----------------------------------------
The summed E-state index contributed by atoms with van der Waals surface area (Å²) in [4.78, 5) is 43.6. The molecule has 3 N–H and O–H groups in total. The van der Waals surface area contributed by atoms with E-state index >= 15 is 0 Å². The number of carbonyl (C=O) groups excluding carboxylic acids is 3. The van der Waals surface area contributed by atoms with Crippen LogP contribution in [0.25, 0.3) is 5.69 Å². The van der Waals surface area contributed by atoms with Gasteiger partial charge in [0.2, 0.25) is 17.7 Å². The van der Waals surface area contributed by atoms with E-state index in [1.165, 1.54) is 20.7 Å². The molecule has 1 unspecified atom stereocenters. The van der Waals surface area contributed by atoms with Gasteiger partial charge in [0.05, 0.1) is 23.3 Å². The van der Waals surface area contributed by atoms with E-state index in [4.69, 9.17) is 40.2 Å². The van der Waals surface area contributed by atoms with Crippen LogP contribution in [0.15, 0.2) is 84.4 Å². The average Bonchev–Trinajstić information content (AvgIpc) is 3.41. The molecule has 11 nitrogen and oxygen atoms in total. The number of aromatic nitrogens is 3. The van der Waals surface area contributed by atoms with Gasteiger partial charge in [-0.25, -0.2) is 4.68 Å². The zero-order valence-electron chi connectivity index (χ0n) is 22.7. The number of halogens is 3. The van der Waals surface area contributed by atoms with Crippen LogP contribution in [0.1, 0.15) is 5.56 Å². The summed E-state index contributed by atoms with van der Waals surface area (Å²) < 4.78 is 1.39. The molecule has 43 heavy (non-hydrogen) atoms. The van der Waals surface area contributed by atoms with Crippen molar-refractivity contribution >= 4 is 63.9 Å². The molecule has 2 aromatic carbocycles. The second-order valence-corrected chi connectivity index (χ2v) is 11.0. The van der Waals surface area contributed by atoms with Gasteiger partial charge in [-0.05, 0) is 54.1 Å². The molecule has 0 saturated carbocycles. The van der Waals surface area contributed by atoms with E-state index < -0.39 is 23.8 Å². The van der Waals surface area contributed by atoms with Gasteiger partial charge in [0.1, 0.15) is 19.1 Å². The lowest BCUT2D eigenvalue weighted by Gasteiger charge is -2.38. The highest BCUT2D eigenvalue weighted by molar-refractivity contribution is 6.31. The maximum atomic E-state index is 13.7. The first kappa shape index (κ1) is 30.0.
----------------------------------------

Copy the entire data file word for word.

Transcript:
The summed E-state index contributed by atoms with van der Waals surface area (Å²) in [4.78, 5) is 43.6. The molecule has 3 N–H and O–H groups in total. The van der Waals surface area contributed by atoms with E-state index >= 15 is 0 Å². The number of carbonyl (C=O) groups excluding carboxylic acids is 3. The van der Waals surface area contributed by atoms with Crippen LogP contribution in [0.25, 0.3) is 5.69 Å². The van der Waals surface area contributed by atoms with Gasteiger partial charge in [0.2, 0.25) is 17.7 Å². The van der Waals surface area contributed by atoms with E-state index in [1.165, 1.54) is 20.7 Å². The molecule has 1 unspecified atom stereocenters. The van der Waals surface area contributed by atoms with Gasteiger partial charge in [0.05, 0.1) is 23.3 Å². The van der Waals surface area contributed by atoms with E-state index in [4.69, 9.17) is 40.2 Å². The van der Waals surface area contributed by atoms with Crippen LogP contribution in [0.15, 0.2) is 84.4 Å². The average Bonchev–Trinajstić information content (AvgIpc) is 3.41. The molecule has 11 nitrogen and oxygen atoms in total. The number of aromatic nitrogens is 3. The van der Waals surface area contributed by atoms with Gasteiger partial charge in [-0.25, -0.2) is 4.68 Å². The zero-order valence-electron chi connectivity index (χ0n) is 22.7. The number of halogens is 3. The van der Waals surface area contributed by atoms with Crippen LogP contribution in [0.1, 0.15) is 5.56 Å². The summed E-state index contributed by atoms with van der Waals surface area (Å²) < 4.78 is 1.39. The molecule has 43 heavy (non-hydrogen) atoms. The van der Waals surface area contributed by atoms with Crippen molar-refractivity contribution >= 4 is 63.9 Å². The molecule has 2 aromatic carbocycles. The second-order valence-corrected chi connectivity index (χ2v) is 11.0. The van der Waals surface area contributed by atoms with Gasteiger partial charge in [-0.05, 0) is 54.1 Å². The molecule has 0 saturated carbocycles. The van der Waals surface area contributed by atoms with E-state index < -0.39 is 23.8 Å². The van der Waals surface area contributed by atoms with Gasteiger partial charge in [0.1, 0.15) is 19.1 Å². The lowest BCUT2D eigenvalue weighted by Gasteiger charge is -2.38. The highest BCUT2D eigenvalue weighted by molar-refractivity contribution is 6.31. The maximum atomic E-state index is 13.7. The first kappa shape index (κ1) is 30.0.